The Werritty Review included mountain hare culls as one of the topics for its detailed investigation. For those of us at the coal face, as it were, we feel very strongly that the approach adopted by land managers has been to prioritize sustainable management of hare numbers. Gamekeepers only cull when the numbers are disproportionately high.
It is worth recapping here how the sector has worked in partnership with Scottish Natural Heritage to create an evidence-based approach to mountain-hare management.
Two years ago, a report was published by the GWCT, following the most detailed research ever undertaken into Scotland’s mountain hare populations. The three-year research project was carried out out between 2015 and 2018 by the James Hutton Institute and the Game & Wildlife Conservation Trust (GWCT), and was commissioned by Scottish Natural Heritage (SNH).
The report concluded that there was one methodology which could deliver robust scientific evidence on the number of hares in a given area.
That methodology is to conduct night-time surveys using lamps. The lamping approach requires a ‘walk and count’ along established 2km transects, using a hand-held spotlight. Mountain hares are usually most active just after sunset, and surveys typically start at this time.
Night surveys are best conducted in the early winter, from October to December, ideally in clear, dry weather avoiding windy conditions, rain, snow and fog. Surveys undertaken at this time provide an index of post-breeding abundance.
The surveys have several advantages – firstly they are relatively simple and low cost, and the gamekeepers who are tasked with these surveys will find that they become more adept the more often they do them. Secondly, and most crucially, the surveys are repeatable. They use the same site at the same time of year at the same time of day. Year on year the data gathered is added to the evidence base and this provides an indisputable resource for the GWCT, SNH and the Scottish Government.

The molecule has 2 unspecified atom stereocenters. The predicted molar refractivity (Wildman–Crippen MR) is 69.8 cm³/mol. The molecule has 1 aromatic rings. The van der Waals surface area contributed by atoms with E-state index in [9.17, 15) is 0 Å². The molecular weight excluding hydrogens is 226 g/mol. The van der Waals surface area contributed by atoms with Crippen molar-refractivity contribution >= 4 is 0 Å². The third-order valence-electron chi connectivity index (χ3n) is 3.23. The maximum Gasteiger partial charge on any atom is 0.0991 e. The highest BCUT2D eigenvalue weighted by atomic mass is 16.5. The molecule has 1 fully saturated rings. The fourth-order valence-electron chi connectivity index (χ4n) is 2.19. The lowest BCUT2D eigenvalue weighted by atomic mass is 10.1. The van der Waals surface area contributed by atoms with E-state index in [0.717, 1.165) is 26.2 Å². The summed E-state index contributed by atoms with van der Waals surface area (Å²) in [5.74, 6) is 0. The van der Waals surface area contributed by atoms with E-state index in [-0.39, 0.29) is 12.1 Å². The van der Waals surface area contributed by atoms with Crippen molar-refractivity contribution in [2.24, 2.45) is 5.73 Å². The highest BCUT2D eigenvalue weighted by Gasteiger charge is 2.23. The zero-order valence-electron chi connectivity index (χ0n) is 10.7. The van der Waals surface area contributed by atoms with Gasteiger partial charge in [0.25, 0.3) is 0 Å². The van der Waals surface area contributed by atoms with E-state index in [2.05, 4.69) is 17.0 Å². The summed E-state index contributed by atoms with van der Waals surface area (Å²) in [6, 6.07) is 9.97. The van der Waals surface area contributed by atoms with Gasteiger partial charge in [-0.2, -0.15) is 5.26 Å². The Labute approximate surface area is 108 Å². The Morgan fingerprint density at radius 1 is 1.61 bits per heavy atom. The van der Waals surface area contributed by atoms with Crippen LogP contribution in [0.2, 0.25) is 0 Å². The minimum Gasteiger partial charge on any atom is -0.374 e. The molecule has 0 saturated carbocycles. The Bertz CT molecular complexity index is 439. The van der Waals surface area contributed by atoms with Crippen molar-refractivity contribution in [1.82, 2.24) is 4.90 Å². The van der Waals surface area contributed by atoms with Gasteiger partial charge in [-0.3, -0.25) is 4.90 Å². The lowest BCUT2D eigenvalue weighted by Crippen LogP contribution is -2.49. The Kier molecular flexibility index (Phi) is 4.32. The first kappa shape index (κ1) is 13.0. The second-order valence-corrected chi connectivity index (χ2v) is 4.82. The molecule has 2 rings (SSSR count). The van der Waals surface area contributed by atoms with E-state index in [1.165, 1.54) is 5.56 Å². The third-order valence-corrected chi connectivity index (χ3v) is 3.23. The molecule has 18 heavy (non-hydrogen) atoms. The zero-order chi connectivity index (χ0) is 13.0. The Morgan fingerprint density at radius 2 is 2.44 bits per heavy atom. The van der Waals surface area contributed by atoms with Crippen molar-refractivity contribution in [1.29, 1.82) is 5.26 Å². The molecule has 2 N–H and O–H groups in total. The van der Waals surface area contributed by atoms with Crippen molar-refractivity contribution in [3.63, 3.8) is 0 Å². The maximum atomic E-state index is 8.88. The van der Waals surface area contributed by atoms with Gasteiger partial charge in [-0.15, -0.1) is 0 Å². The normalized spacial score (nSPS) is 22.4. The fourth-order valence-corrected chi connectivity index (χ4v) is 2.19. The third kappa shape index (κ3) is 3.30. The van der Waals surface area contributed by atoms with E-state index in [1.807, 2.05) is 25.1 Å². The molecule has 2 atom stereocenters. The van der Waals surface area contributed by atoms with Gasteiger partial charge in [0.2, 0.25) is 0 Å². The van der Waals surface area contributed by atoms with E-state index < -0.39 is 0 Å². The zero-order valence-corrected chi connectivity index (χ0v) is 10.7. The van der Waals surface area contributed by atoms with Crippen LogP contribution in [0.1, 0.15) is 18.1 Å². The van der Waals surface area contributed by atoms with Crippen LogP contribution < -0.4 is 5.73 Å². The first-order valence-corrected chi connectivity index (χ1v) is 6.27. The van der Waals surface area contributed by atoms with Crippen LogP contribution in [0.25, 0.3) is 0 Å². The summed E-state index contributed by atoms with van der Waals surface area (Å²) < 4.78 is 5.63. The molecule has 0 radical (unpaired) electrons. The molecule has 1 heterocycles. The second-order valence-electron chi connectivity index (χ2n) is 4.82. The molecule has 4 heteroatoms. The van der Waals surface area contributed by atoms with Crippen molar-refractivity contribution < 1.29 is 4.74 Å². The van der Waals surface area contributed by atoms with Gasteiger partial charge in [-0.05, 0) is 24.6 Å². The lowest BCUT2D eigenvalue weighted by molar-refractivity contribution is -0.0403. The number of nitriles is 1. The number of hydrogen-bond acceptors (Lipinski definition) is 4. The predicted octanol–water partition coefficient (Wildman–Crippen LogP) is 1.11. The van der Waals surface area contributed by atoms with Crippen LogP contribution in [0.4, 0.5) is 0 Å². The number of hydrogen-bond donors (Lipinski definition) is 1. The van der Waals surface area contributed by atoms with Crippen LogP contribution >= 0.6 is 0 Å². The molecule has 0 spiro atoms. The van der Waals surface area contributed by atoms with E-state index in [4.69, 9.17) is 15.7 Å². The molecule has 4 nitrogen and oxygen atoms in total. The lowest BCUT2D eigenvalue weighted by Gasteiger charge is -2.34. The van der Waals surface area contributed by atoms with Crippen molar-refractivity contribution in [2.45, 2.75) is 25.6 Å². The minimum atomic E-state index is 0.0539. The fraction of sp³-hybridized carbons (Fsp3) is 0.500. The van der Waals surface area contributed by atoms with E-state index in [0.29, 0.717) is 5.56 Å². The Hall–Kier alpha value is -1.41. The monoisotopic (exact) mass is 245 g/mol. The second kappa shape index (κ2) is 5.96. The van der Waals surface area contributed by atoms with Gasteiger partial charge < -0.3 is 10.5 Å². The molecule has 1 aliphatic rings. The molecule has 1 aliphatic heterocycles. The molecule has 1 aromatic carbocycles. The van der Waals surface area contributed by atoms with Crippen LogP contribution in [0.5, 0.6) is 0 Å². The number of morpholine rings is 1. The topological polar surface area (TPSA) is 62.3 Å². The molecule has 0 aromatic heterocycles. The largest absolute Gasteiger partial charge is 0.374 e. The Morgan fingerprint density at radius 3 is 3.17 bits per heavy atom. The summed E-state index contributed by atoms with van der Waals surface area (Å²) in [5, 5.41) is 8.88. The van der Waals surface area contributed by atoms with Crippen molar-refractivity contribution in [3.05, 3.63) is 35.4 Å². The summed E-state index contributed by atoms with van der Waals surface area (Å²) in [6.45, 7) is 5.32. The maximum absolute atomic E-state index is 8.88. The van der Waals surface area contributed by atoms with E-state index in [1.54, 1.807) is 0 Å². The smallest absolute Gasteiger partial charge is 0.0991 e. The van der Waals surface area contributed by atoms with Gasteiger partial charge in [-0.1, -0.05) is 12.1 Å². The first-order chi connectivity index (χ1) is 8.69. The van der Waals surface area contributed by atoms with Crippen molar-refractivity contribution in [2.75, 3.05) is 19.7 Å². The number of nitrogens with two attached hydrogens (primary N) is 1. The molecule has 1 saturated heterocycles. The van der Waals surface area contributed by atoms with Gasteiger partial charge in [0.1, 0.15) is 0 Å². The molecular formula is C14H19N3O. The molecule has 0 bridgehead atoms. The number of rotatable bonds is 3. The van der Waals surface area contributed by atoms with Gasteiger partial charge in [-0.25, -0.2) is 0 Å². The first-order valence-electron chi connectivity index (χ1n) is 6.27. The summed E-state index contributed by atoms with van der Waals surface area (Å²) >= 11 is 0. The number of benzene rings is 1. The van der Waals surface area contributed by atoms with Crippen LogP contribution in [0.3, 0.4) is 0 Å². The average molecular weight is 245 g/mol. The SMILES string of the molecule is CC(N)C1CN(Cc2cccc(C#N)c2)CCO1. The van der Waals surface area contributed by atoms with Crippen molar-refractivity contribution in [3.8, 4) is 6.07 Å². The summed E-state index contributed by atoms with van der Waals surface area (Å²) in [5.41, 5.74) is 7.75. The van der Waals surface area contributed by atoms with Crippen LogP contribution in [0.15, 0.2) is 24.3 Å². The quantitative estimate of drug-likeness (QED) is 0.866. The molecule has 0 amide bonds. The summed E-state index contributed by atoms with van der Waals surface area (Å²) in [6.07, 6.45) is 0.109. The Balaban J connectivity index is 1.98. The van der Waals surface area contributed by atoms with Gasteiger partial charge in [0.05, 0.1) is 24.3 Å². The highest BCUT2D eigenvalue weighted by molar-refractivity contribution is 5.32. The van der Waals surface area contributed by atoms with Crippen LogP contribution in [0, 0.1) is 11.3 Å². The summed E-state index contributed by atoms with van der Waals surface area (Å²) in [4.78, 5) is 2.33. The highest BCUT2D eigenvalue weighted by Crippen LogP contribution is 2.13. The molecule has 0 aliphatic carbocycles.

Over 100 land managers on estates up and down the country have now completed a GWCT training session on how best to undertake the surveys, including how to identify an appropriate site.
Following this, the GWCT went one step further. In November last year, a new app was rolled out to Scottish estates to allow collection of hare population statistics in order to inform expert advice on hare management. The app is based on the EpiCollect 5 platform developed by Imperial College London.
For the first time, data could be recorded digitally during the survey and immediately shared with the GWCT.
The first set of data recorded under the new system showed an average of 13.7 mountain hares encountered per kilometre walked by the surveyors, based on the first 27 sites surveyed. It is believed that the total current mountain hare population in Scotland stands at approximately 135,000, most of which are found on driven grouse moors.
Heather moorland actively managed for red grouse offers an ideal habitat for mountain hares. It is partly due to the control of predators, and partly due to the young heather growth (encouraged by regular muirburn), that the moorland is kept in good condition for both grouse and hares.
In most years the anti-shooting lobby groups suggest to politicians that culling is excessive.
Nothing could be further from the truth. Mountain hares are only culled where there is certainty that a sustainable population remains on the moor. We are confident in the quality of our data and we are convinced that mountain hares are in fact thriving on grouse moors. On managed grouse moors, mountain hare populations are up to 35 times higher than on unmanaged moors.
We have created the ideal framework to provide robust scientific evidence which can be shared between all the relevant public sector bodies. We await the Scottish Government’s response to the Werritty Review.
At the time of writing, it seems likely that all non-essential legislation will be delayed due to the outbreak of COVID-19. Nevertheless, the sector is under threat if the Scottish Government brings in over-zealous legislation restricting the culling of mountain hares. We would urge a proportionate response based on all the available evidence.